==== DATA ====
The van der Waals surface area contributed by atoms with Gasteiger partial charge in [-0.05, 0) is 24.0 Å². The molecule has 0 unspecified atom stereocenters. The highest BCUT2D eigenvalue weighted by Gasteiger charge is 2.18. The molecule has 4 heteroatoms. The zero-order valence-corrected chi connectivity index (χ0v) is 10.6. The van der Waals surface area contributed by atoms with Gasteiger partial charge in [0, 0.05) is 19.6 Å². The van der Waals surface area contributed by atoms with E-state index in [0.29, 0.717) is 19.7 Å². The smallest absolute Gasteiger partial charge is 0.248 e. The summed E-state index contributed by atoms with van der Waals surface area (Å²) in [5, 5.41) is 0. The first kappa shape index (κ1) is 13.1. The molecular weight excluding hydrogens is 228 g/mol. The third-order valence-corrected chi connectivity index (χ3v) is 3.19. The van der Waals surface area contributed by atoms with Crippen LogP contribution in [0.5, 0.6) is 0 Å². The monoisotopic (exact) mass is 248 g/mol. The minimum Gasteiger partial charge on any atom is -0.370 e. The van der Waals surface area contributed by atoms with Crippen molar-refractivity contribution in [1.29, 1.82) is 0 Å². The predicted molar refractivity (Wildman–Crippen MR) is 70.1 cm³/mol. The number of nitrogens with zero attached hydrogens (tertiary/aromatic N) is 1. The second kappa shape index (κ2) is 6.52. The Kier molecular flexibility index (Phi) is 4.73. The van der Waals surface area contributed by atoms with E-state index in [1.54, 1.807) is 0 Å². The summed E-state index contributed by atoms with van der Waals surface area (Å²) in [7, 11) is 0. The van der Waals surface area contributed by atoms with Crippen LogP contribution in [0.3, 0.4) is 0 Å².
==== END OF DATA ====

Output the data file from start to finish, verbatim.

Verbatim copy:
The van der Waals surface area contributed by atoms with Gasteiger partial charge in [-0.05, 0) is 24.0 Å². The molecule has 0 unspecified atom stereocenters. The highest BCUT2D eigenvalue weighted by Gasteiger charge is 2.18. The molecule has 4 heteroatoms. The zero-order valence-corrected chi connectivity index (χ0v) is 10.6. The van der Waals surface area contributed by atoms with Gasteiger partial charge in [0, 0.05) is 19.6 Å². The van der Waals surface area contributed by atoms with E-state index in [0.29, 0.717) is 19.7 Å². The smallest absolute Gasteiger partial charge is 0.248 e. The summed E-state index contributed by atoms with van der Waals surface area (Å²) in [5, 5.41) is 0. The first kappa shape index (κ1) is 13.1. The molecular weight excluding hydrogens is 228 g/mol. The third-order valence-corrected chi connectivity index (χ3v) is 3.19. The van der Waals surface area contributed by atoms with Crippen LogP contribution in [0.5, 0.6) is 0 Å². The monoisotopic (exact) mass is 248 g/mol. The minimum Gasteiger partial charge on any atom is -0.370 e. The van der Waals surface area contributed by atoms with Crippen molar-refractivity contribution in [1.29, 1.82) is 0 Å². The predicted molar refractivity (Wildman–Crippen MR) is 70.1 cm³/mol. The number of nitrogens with zero attached hydrogens (tertiary/aromatic N) is 1. The second kappa shape index (κ2) is 6.52. The Kier molecular flexibility index (Phi) is 4.73. The van der Waals surface area contributed by atoms with E-state index in [1.54, 1.807) is 0 Å². The summed E-state index contributed by atoms with van der Waals surface area (Å²) in [7, 11) is 0. The van der Waals surface area contributed by atoms with Crippen LogP contribution in [0.3, 0.4) is 0 Å².